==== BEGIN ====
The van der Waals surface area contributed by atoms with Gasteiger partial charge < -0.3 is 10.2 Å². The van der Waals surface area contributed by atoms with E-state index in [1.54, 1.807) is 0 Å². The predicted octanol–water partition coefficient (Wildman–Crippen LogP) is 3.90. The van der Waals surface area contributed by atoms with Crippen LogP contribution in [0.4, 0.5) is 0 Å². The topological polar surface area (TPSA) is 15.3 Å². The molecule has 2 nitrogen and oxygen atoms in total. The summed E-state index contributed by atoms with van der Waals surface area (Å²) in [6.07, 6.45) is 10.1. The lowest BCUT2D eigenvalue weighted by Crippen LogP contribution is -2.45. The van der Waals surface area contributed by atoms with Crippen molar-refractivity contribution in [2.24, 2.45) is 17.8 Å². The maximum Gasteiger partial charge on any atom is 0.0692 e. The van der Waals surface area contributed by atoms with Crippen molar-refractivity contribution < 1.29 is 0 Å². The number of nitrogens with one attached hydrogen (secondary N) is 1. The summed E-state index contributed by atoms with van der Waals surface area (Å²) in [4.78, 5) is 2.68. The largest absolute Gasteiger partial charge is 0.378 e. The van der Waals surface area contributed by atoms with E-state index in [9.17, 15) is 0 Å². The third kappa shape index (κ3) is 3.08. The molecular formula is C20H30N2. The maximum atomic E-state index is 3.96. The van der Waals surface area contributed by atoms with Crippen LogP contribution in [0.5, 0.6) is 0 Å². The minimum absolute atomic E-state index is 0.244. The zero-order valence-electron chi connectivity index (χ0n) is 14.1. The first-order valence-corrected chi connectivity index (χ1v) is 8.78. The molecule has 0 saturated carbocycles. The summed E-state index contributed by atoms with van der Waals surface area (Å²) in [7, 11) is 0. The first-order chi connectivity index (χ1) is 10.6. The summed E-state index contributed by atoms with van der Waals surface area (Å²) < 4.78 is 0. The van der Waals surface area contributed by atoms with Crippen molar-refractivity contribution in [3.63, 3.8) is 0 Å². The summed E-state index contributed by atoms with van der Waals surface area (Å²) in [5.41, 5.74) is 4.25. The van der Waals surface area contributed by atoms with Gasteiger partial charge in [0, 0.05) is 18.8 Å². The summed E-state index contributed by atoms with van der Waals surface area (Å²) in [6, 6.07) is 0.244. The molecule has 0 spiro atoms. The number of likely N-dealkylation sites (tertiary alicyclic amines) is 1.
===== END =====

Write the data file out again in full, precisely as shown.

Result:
The van der Waals surface area contributed by atoms with Gasteiger partial charge < -0.3 is 10.2 Å². The van der Waals surface area contributed by atoms with E-state index in [1.54, 1.807) is 0 Å². The predicted octanol–water partition coefficient (Wildman–Crippen LogP) is 3.90. The van der Waals surface area contributed by atoms with Crippen LogP contribution in [0.4, 0.5) is 0 Å². The topological polar surface area (TPSA) is 15.3 Å². The molecule has 2 nitrogen and oxygen atoms in total. The summed E-state index contributed by atoms with van der Waals surface area (Å²) in [6.07, 6.45) is 10.1. The lowest BCUT2D eigenvalue weighted by Crippen LogP contribution is -2.45. The van der Waals surface area contributed by atoms with Crippen molar-refractivity contribution in [2.24, 2.45) is 17.8 Å². The maximum Gasteiger partial charge on any atom is 0.0692 e. The van der Waals surface area contributed by atoms with Crippen molar-refractivity contribution < 1.29 is 0 Å². The number of nitrogens with one attached hydrogen (secondary N) is 1. The summed E-state index contributed by atoms with van der Waals surface area (Å²) in [4.78, 5) is 2.68. The largest absolute Gasteiger partial charge is 0.378 e. The van der Waals surface area contributed by atoms with E-state index in [9.17, 15) is 0 Å². The third kappa shape index (κ3) is 3.08. The molecular formula is C20H30N2. The maximum atomic E-state index is 3.96. The van der Waals surface area contributed by atoms with Crippen LogP contribution in [0.5, 0.6) is 0 Å². The minimum absolute atomic E-state index is 0.244. The zero-order valence-electron chi connectivity index (χ0n) is 14.1. The first-order valence-corrected chi connectivity index (χ1v) is 8.78. The molecule has 0 saturated carbocycles. The summed E-state index contributed by atoms with van der Waals surface area (Å²) in [7, 11) is 0. The first-order chi connectivity index (χ1) is 10.6. The summed E-state index contributed by atoms with van der Waals surface area (Å²) < 4.78 is 0. The van der Waals surface area contributed by atoms with Crippen molar-refractivity contribution in [3.63, 3.8) is 0 Å². The summed E-state index contributed by atoms with van der Waals surface area (Å²) in [5.41, 5.74) is 4.25. The van der Waals surface area contributed by atoms with Gasteiger partial charge in [0, 0.05) is 18.8 Å². The summed E-state index contributed by atoms with van der Waals surface area (Å²) in [6, 6.07) is 0.244. The molecule has 0 spiro atoms. The number of likely N-dealkylation sites (tertiary alicyclic amines) is 1.